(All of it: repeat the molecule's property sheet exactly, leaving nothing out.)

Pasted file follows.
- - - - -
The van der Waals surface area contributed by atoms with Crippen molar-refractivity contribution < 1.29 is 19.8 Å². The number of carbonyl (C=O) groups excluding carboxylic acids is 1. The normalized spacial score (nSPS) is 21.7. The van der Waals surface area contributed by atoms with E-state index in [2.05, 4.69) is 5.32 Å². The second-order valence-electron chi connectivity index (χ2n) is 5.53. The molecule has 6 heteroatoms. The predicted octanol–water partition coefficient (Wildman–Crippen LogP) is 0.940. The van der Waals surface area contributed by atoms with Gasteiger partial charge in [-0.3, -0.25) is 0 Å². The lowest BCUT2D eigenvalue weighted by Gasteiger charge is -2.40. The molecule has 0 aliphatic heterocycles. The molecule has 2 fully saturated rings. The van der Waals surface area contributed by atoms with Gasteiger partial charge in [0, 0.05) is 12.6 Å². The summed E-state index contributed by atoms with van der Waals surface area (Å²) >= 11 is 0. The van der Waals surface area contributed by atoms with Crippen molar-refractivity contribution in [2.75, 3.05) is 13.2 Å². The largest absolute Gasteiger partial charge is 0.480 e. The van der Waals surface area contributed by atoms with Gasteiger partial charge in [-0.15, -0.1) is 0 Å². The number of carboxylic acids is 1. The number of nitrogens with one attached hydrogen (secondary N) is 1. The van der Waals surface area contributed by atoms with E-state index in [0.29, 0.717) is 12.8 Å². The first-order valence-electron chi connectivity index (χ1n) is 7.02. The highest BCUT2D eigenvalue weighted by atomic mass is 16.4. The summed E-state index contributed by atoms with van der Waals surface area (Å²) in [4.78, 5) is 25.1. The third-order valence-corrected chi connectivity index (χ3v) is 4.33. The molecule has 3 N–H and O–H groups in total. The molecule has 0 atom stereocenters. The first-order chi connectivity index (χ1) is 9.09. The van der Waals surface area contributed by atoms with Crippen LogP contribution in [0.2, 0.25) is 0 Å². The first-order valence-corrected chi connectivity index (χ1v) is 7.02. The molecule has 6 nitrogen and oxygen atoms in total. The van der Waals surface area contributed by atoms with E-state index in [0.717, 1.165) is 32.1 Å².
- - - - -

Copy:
The van der Waals surface area contributed by atoms with Crippen molar-refractivity contribution < 1.29 is 19.8 Å². The number of carbonyl (C=O) groups excluding carboxylic acids is 1. The normalized spacial score (nSPS) is 21.7. The van der Waals surface area contributed by atoms with E-state index in [2.05, 4.69) is 5.32 Å². The second-order valence-electron chi connectivity index (χ2n) is 5.53. The molecule has 6 heteroatoms. The predicted octanol–water partition coefficient (Wildman–Crippen LogP) is 0.940. The van der Waals surface area contributed by atoms with Gasteiger partial charge in [-0.3, -0.25) is 0 Å². The lowest BCUT2D eigenvalue weighted by Gasteiger charge is -2.40. The molecule has 0 aliphatic heterocycles. The molecule has 2 fully saturated rings. The van der Waals surface area contributed by atoms with Gasteiger partial charge in [0, 0.05) is 12.6 Å². The summed E-state index contributed by atoms with van der Waals surface area (Å²) >= 11 is 0. The van der Waals surface area contributed by atoms with Crippen molar-refractivity contribution in [2.75, 3.05) is 13.2 Å². The largest absolute Gasteiger partial charge is 0.480 e. The van der Waals surface area contributed by atoms with Gasteiger partial charge in [-0.15, -0.1) is 0 Å². The number of carboxylic acids is 1. The number of nitrogens with one attached hydrogen (secondary N) is 1. The van der Waals surface area contributed by atoms with E-state index in [0.29, 0.717) is 12.8 Å². The first-order valence-electron chi connectivity index (χ1n) is 7.02. The highest BCUT2D eigenvalue weighted by atomic mass is 16.4. The summed E-state index contributed by atoms with van der Waals surface area (Å²) in [4.78, 5) is 25.1. The third-order valence-corrected chi connectivity index (χ3v) is 4.33. The molecule has 3 N–H and O–H groups in total. The molecule has 0 atom stereocenters. The first-order chi connectivity index (χ1) is 9.09. The van der Waals surface area contributed by atoms with Crippen LogP contribution in [0.2, 0.25) is 0 Å². The first-order valence-corrected chi connectivity index (χ1v) is 7.02. The molecule has 6 nitrogen and oxygen atoms in total. The van der Waals surface area contributed by atoms with E-state index in [0.717, 1.165) is 32.1 Å².